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Experts In Your Home Blog

Tips from a Local Electrician: Pros and Cons of Solar Electricity

[fa icon="calendar"] June 6, 2014 at 9:07 AM / by Home Services Expert

house_with_solar_panelsThomas Edison is a revered historical figure and so is Charles Fritts and Robert Millikan.

Who are they, you may be wondering? While not exactly your local electrician, they were scientists who, respectively, received the first U.S. patent for a solar cell and offered experimental proof of Albert Einstein’s theory on photoelectric effect.

If not for the efforts of these gentlemen, Americans might not be turning to solar-powered electricity as a source of renewable energy, which means, by the way, that it will always be around during our lifetime. More accurately, it will be around for another 6.5 billion years, or as long as the sun continues to thrive, according to NASA.

If you're considering a solar or photovoltaic (PV) system for your home or office, then you also may know how they work: the fundamental components – solar cells – are made up of semiconductor materials. When these materials are absorbed by sunlight, the energy unleashes electrons from the atoms, producing the photoelectric effect that Mr. Millikan proved in 1916, and about which Einstein wrote a paper that led to him winning the Nobel Peace Prize six years later.

The all-important solar cells are usually embedded in roof shingles, roof tiles or skylights, and can make particularly stunning glass awnings over patios and decks. PV systems can produce electricity on cloudy days, but since they are so dependent on the sun, they work most efficiently in high-sun areas, especially in southwestern states in the country.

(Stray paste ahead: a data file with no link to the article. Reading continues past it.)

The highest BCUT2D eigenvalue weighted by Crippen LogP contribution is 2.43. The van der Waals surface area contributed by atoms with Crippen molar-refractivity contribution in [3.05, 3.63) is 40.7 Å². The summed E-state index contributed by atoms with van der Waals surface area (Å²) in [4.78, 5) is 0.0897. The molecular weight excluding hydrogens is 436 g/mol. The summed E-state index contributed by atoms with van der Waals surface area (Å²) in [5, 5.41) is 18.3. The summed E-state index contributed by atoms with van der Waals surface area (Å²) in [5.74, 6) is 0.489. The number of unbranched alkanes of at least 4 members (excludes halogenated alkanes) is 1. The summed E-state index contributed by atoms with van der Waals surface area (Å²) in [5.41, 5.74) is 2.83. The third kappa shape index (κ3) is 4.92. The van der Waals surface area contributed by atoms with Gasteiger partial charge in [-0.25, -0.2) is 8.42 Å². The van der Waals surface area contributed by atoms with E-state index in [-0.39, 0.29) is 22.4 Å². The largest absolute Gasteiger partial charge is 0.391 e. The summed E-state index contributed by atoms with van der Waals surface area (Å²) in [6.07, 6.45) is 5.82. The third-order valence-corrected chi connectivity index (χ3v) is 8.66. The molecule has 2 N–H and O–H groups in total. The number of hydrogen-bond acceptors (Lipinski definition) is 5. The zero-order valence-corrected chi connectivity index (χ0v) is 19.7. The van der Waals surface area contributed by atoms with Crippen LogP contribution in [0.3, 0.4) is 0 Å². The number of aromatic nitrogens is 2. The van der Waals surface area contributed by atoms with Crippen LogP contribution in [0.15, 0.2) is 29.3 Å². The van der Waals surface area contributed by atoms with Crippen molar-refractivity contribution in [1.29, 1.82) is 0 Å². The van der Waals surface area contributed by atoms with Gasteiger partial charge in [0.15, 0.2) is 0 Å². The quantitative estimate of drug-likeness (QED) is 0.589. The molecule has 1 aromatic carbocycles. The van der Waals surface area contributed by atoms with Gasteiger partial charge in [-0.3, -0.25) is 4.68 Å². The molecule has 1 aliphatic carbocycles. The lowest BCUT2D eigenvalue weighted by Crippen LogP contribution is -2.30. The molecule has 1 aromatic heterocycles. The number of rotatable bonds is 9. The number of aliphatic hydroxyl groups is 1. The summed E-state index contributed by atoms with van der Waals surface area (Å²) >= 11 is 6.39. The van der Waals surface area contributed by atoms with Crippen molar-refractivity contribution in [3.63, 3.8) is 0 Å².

This exciting technology can revolutionize your home or business, but it's smart to carefully weigh the pros and cons.

Besides offering a renewable source of energy, the other benefits of a solar-powered electrical system include:

  • It's sustainable, meaning that it meets the needs of one generation without compromising the needs of the next. Because solar energy is so abundant, we can't possibly “over consume” it.
     
  • Quiet operation and no emission of pollution, which makes PV systems “environmentally friendly.”
     
  • The allure of being low maintenance. Generally, solar panels should be cleaned only several times a year. Their long-term warranties (20 and 25 years) provide added assurance.
     
  • The ability to bring electrical power to people in remote areas, where it may be difficult to impossible to construct power lines

There are several drawbacks to solar energy – at least for now. They include:

  • The initial investment in the solar cells, both in terms of the cells themselves and the installation by a local electrician. The cells can cost more than $1,000, and some homes may need more than one. However, it's just a matter of time before this investment pays off because eventually, a home will produce its own electricity. To make the initial investment more manageable, the U.S. Department of Energy often offers rebates on solar systems. Leasing agreements, meanwhile, can eliminate the upfront costs completely and allow homeowners to begin saving money on energy costs right away.
     
  • The amount of space needed to accommodate the solar panels. A lack of space – coupled with insufficient shading – make at least one-quarter of American homes unfit for solar panels. However, with “community solar gardens,” homeowners with sparse rooftops can produce and share solar power with their neighbors.
     
  • The difficulty of pinpointing how much energy the PV system will produce, considering how dependent it is on the sun. Obviously, the system produces no energy overnight, and its efficiency can be diminished by poor weather.

There's no doubt that solar-powered electricity is an exciting technology. If you need assistance with home electrical repairs, contact a local electrician in Chico at The Hignell Companies for a consultation.

Learn which electrical jobs you shouldn't tackle yourself by downloading the FREE guide below:

Don't be Shocked-7 Electrical Jobs You Shouldn't DIY

 

Topics: Electrical, Home Energy Efficiency